Ohio Enacts First of its Kind Data Protection Act

September 20, 2018Legal Alerts

On August 3, 2018, Ohio Governor John Kasich signed the Ohio Data Protection Act, which will provide a legal safe harbor against data breach claims to businesses that implement specified cybersecurity controls. Ohio Senate Bill No. 220 (S.B. 220), also known as the Ohio Data Protection Act (the Act) goes into effect on November 2, 2018. The Act is intended to provide incentives for businesses to invest in a robust cybersecurity framework. The Act will be codified at O.R.C. §§ 1354.01-1354.05. Ohio is the first state in the country to implement a law that provides a data breach safe harbor for businesses.

The Act provides companies with an affirmative defense from tort claims arising out of a data breach concerning personal information if a written cybersecurity program is in place that “reasonably conforms to an industry recognized cybersecurity framework.”[1] The Act recognizes the following as industry recognized cybersecurity frameworks[2]:

  • National Institute of Standards and Technology (NIST) “framework for improving critical infrastructure cybersecurity” along with NIST special publications 800-171; 800-53; and 800-53a;
  • The Federal Risk and Authorization Management Program (FedRAMP) security assessment framework;
  • The Center for Internet Security Critical Security controls for effective cyber defense;
  • For Covered Entities, as defined by HIPAA rules, the security requirements of HIPAA set forth in the Code of Federal Regulations 45 CFR Part 164 subpart C and HITECH as set forth in 45 CFR part 162;
  • Title V of the Gramm-Leach-Bliley Act of 1999, as applicable to financial institutions; and
  • The payment card industry (PCI) data security standard, as applicable to companies that accept payment cards.

Additionally, the written cybersecurity program must: (1) protect the security and confidentiality of information; (2) protect against any anticipated threats or hazards to the security or integrity of information; and (3) protect against unauthorized access to and acquisition of the information that is likely to result in a material risk of identity theft or fraud.[3]  Moreover, in order for a company to be entitled to the affirmative defense under the Act, the size and scope of the cybersecurity program must be appropriate for the organization based upon five factors: (1) the size and complexity of the organization; (2) the nature and scope of the activities of the covered entity; (3) the sensitivity of the information to be protected; (4) the cost and availability of tools to improve information security and reduce vulnerabilities; and (5) the resources availability to the organization.[4]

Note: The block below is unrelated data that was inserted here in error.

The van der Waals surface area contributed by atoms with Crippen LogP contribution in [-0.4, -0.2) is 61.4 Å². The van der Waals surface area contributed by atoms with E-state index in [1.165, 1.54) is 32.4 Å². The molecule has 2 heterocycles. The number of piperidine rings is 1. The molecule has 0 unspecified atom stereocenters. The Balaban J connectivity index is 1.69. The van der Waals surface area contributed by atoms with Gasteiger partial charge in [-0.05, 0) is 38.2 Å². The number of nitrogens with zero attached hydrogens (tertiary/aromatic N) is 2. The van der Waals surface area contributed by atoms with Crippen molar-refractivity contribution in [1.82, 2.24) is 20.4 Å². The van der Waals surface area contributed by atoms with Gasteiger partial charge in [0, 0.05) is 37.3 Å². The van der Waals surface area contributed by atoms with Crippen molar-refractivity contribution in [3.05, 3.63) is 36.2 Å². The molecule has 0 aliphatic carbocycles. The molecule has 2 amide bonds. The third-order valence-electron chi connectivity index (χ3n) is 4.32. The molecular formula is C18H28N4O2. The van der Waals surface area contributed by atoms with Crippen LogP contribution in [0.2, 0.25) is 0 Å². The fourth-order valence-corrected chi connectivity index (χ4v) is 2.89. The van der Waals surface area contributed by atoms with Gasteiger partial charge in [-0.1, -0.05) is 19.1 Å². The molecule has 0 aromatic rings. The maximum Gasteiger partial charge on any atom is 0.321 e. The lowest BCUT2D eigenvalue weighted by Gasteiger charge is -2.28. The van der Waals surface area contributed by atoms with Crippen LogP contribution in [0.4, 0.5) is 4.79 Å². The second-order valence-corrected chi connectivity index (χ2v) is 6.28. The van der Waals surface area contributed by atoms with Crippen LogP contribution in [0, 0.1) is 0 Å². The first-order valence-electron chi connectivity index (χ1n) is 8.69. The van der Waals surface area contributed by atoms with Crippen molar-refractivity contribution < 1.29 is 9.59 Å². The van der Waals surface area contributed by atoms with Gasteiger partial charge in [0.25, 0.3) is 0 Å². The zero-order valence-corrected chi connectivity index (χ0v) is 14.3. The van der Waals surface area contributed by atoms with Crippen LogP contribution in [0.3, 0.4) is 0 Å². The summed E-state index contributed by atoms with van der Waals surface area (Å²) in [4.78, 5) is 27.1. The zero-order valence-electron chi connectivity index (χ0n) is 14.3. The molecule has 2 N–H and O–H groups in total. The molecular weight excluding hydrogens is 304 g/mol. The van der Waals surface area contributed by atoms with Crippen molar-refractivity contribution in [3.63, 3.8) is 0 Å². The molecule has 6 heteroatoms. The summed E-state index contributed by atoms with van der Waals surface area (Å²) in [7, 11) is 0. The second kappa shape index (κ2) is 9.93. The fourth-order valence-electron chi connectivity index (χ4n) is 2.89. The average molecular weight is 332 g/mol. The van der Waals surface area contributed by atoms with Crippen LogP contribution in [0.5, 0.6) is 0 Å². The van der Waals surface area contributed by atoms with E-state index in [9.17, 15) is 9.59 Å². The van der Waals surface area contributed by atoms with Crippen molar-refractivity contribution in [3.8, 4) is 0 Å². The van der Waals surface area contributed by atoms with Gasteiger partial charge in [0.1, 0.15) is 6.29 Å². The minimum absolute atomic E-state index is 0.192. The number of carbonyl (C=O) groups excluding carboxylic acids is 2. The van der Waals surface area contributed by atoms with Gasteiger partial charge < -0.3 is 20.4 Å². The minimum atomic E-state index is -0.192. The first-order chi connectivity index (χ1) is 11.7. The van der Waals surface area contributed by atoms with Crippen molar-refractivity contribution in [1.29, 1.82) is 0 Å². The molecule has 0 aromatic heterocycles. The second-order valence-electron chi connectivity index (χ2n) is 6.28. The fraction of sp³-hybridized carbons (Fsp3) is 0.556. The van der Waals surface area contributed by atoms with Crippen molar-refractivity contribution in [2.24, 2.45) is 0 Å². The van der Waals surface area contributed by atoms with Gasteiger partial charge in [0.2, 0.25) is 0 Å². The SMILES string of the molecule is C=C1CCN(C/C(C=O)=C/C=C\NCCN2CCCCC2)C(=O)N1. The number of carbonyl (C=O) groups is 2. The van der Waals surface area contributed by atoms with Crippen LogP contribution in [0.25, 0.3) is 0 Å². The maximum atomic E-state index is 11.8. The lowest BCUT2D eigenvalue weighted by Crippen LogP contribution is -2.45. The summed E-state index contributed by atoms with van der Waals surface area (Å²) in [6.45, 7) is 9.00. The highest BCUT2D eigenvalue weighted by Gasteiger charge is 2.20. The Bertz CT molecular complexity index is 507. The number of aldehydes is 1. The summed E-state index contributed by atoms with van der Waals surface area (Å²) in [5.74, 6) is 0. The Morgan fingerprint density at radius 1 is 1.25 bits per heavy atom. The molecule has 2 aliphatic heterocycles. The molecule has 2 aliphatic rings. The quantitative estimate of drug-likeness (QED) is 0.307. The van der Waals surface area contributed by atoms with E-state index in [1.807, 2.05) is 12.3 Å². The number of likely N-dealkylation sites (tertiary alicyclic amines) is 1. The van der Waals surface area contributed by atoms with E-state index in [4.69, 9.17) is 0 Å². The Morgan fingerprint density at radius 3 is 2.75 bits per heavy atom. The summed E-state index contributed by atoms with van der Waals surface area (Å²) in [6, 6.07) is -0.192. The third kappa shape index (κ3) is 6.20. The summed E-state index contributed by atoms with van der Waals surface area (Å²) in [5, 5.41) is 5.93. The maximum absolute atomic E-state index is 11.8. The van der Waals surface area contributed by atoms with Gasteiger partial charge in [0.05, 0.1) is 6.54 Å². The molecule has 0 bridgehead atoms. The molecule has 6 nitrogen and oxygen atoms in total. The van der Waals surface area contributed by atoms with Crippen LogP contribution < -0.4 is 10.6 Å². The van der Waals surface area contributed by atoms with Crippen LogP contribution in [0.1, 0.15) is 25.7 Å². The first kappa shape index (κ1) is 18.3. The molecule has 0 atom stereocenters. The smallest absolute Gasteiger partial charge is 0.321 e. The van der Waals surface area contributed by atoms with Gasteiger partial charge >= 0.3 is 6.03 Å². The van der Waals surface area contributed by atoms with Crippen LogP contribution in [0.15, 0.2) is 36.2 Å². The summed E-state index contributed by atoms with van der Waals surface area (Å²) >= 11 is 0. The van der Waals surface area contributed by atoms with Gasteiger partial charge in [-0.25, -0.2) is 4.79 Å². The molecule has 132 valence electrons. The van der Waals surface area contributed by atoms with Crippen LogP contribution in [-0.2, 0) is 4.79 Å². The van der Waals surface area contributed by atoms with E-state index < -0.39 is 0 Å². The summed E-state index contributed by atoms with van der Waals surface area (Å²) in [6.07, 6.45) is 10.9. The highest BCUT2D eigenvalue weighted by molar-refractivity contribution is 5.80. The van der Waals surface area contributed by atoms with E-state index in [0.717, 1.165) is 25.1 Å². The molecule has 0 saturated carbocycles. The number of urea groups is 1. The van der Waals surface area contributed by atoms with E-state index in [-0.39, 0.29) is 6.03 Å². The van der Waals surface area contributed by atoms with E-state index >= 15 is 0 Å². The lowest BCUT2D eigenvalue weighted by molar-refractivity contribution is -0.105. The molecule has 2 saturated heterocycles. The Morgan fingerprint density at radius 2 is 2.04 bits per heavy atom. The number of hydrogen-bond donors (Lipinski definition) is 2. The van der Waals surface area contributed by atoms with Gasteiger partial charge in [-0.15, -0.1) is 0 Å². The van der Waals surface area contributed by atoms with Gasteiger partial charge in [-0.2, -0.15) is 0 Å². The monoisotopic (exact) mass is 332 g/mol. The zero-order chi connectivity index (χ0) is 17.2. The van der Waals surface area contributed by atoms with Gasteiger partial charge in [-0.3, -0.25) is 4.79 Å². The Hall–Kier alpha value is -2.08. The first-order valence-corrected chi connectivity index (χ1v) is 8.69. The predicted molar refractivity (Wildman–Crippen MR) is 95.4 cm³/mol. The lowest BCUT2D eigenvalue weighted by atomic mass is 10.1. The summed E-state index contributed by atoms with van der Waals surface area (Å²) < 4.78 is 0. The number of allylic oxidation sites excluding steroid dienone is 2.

It is important to note that the Act is intended to be an incentive to encourage Ohio businesses to implement a robust cybersecurity program voluntarily.[5] The Act does not establish a minimum cybersecurity standard, nor does it impose liability upon businesses that do not comply with the Act.[6] Additionally, the Act has not changed the duty for businesses to report data breaches involving Ohio residents.[7]

As to how the requirements of the Act interact with HIPAA, Covered Entities will still be required to comply with the HIPAA rules. HIPAA does not provide a private cause of action to individuals who are affected by a health care privacy breach. However, individuals affected by a HIPAA breach or violation may pursue a common law tort claim under state law when their information is disclosed in a manner that was not authorized. With the passage of the Act, Ohio Covered Entities now have an additional incentive to have HIPAA-compliant policies and secure protected health information, as doing so should provide an affirmative defense to any potential tort causes of action arising out of a data breach under Ohio law.

The full text of the Act can be accessed HERE.

Please contact your Dinsmore health care attorney with any questions regarding the Ohio Data Protection Act or any general HIPAA compliance and cybersecurity matters. 


[1] O.R.C. § 1354.02(A)(1).

[2] O.R.C. § 1354.03(A)(1).

[3] O.R.C. § 1354.02(B).

[4] O.R.C. § 1354.02(C).

[5] Ohio S.B. 220, Section 3(A).

[6] Ohio S.B. 220, Section 3(B).

[7] See, O.R.C. § 1349.19